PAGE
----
A Givati Brigade officer assembles his soldiers before the next attack on the Gaza Strip. "Who wants to go into the Izbat Abed Rabbo neighborhood?" he asks. Two soldiers raise their hands. "Who wants to get sent to El Atatra?" Five. "And who wants Tel al-Hawwa?" A sea of hands is raised. Everyone wants to serve in Tel al-Hawwa.
This joke was recited two weeks ago by 17-year-old boys in Tel al-Hawwa. For anyone who doesn't understand, they explained: In Tel al-Hawwa the Israeli soldiers were not greeted by any Palestinian resistance. Therefore the Israeli soldiers prefer to invade it. According to the boys, this joke came out of the Iz al-Din al-Qassam brigade, and it reflects the reality.
This, however, is not the impression of another Tel al-Hawwa inhabitant, a Hamas supporter: He dared to look out the windows of his house from time to time, saw the armed young men and was impressed by their courage to be out in the streets and their ability to roll with agility between the rockets from unmanned aircraft and shells that were landing on them. Indeed, in the Palestinian military organizations practicing eluding missiles has become part of compulsory training.
His impression accords with the official thesis presented by Hamas and its military organizations, as activists recounted to Haaretz: Courageous and intelligent fighting, especially by Iz al-Din al-Qassam, is what prevented the Israeli army from achieving its aim of reoccupying the Gaza Strip. "In 1967 the Arab armies were defeated in six days," say Hamas spokesmen. "In 2009, Iz al-Din al-Qassam was undefeated for 21 days, and the Israeli army had to retreat."
This thesis has raised Hamas' prestige in the West Bank and throughout the Arab world. Statements by the IDF spokesman confirm the Hamas narrative. "The reality of the fighting in the Gaza Strip was especially complex in light of the intensity of the fighting and the use Hamas made of inhabitants as "human shields" - the troops were instructed unambiguously not to open fire on anyone identified as not involved in the fighting, and to help as much as possible Palestinians wounded in the fighting," a spokesman wrote in reply to a question from Haaretz about IDF soldiers who allegedly killed civilians carrying white flags.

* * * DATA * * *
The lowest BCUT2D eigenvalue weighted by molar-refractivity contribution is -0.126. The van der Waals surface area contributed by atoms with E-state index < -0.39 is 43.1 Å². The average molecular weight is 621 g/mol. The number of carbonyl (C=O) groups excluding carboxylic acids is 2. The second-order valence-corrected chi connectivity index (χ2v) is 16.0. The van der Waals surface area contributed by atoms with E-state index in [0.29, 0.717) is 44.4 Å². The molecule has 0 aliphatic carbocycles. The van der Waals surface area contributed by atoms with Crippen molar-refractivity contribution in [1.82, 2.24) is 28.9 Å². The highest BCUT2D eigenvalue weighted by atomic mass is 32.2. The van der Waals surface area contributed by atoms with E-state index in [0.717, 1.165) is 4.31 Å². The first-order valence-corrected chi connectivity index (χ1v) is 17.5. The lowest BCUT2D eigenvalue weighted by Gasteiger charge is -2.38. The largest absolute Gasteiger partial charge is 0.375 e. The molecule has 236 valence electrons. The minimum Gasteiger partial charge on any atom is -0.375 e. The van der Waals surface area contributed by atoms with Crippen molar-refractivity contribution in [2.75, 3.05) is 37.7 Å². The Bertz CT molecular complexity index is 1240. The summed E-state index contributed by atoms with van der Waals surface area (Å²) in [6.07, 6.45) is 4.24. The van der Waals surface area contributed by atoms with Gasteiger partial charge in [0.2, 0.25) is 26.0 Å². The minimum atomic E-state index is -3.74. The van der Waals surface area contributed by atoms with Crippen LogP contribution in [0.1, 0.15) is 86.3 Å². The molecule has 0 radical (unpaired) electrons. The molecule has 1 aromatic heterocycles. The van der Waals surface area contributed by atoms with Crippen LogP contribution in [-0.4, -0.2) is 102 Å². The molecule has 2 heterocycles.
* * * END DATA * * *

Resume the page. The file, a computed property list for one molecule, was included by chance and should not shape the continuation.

"IDF forces were unambiguously instructed not to make use of the civilian populace in the context of the fighting for any purpose whatsoever, certainly not as 'human shields'," he stated in reply to testimonies that an IDF unit had made consistent use of Izbat Abed Rabbo residents as human shields to protect its troops.
Civilians were held in a house that had become a military position, others were forced to break into houses through walls and conduct searches of them - shielding with their bodies the soldiers and the dog behind them; and civilians were sent to find out whether Iz al-Din al-Qassam fighters had been killed by IDF fire on their positions.
In response to a question about orders to open fire on Palestinian rescue teams, the IDF spokesman replied: "The reality of the fighting in the Gaza Strip was especially complex in light of the intensity of the fighting ... IDF forces were instructed unambiguously not to open fire on persons identified as not involved in the fighting, and to help insofar as possible Palestinians injured in the continuous fighting."
Fighting that was intensive, continuous, complex: opposite and complementary narratives of Hamas and the IDF, and both can be believed to the same extent. A complete battle log of the attack and the dimensions of the resistance cannot be drawn up on the basis of these narratives. However, much can be learned from reports by Palestinian inhabitants who are not committed to the Hamas narrative. "Over the course of three years Hamas trained and let people understand that they can repel an Israeli attack," complained a Palestinian Liberation Organization activist who was raised on the ethos of the armed struggle.
But very soon, everybody realized the futility of this training, he added. In the first week of the air attack the Israel Air Force destroyed most of the tunnel network, and blew up the roadside bombs, landmines, cameras and communications equipment. This apparently immediately affected morale.